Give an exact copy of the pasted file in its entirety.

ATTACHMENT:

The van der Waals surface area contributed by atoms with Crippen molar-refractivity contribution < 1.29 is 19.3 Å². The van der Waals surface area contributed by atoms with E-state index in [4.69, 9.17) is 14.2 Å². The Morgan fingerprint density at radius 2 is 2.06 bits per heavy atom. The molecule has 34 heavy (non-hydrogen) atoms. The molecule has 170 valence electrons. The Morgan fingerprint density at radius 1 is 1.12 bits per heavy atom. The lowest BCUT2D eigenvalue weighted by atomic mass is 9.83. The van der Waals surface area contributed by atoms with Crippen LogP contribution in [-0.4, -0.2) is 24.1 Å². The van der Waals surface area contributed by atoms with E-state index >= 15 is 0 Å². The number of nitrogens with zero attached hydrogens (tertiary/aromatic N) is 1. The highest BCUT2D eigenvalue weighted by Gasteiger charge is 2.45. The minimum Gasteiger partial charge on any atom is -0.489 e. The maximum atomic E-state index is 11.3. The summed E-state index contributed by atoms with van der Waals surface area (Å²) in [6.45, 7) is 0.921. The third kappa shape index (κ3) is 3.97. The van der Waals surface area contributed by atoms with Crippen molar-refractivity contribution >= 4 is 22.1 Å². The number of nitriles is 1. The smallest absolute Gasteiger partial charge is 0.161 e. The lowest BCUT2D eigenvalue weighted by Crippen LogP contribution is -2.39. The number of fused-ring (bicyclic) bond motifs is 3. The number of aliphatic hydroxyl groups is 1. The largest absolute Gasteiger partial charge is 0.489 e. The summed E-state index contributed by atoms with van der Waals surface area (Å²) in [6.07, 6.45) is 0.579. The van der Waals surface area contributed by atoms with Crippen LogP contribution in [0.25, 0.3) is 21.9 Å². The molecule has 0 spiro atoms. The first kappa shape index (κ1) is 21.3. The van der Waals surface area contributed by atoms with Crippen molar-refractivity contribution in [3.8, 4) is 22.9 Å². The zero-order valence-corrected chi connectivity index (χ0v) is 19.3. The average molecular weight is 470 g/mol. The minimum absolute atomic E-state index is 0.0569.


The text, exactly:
The van der Waals surface area contributed by atoms with Crippen molar-refractivity contribution < 1.29 is 19.3 Å². The van der Waals surface area contributed by atoms with E-state index in [4.69, 9.17) is 14.2 Å². The Morgan fingerprint density at radius 2 is 2.06 bits per heavy atom. The molecule has 34 heavy (non-hydrogen) atoms. The molecule has 170 valence electrons. The Morgan fingerprint density at radius 1 is 1.12 bits per heavy atom. The lowest BCUT2D eigenvalue weighted by atomic mass is 9.83. The van der Waals surface area contributed by atoms with Crippen LogP contribution in [-0.4, -0.2) is 24.1 Å². The van der Waals surface area contributed by atoms with E-state index >= 15 is 0 Å². The number of nitrogens with zero attached hydrogens (tertiary/aromatic N) is 1. The highest BCUT2D eigenvalue weighted by Gasteiger charge is 2.45. The minimum Gasteiger partial charge on any atom is -0.489 e. The maximum atomic E-state index is 11.3. The summed E-state index contributed by atoms with van der Waals surface area (Å²) in [6.45, 7) is 0.921. The third kappa shape index (κ3) is 3.97. The van der Waals surface area contributed by atoms with Crippen molar-refractivity contribution >= 4 is 22.1 Å². The number of nitriles is 1. The smallest absolute Gasteiger partial charge is 0.161 e. The lowest BCUT2D eigenvalue weighted by Crippen LogP contribution is -2.39. The number of fused-ring (bicyclic) bond motifs is 3. The number of aliphatic hydroxyl groups is 1. The largest absolute Gasteiger partial charge is 0.489 e. The summed E-state index contributed by atoms with van der Waals surface area (Å²) in [6.07, 6.45) is 0.579. The van der Waals surface area contributed by atoms with Crippen LogP contribution in [0.25, 0.3) is 21.9 Å². The molecule has 0 spiro atoms. The first kappa shape index (κ1) is 21.3. The van der Waals surface area contributed by atoms with Crippen molar-refractivity contribution in [3.8, 4) is 22.9 Å². The zero-order valence-corrected chi connectivity index (χ0v) is 19.3. The average molecular weight is 470 g/mol. The minimum absolute atomic E-state index is 0.0569.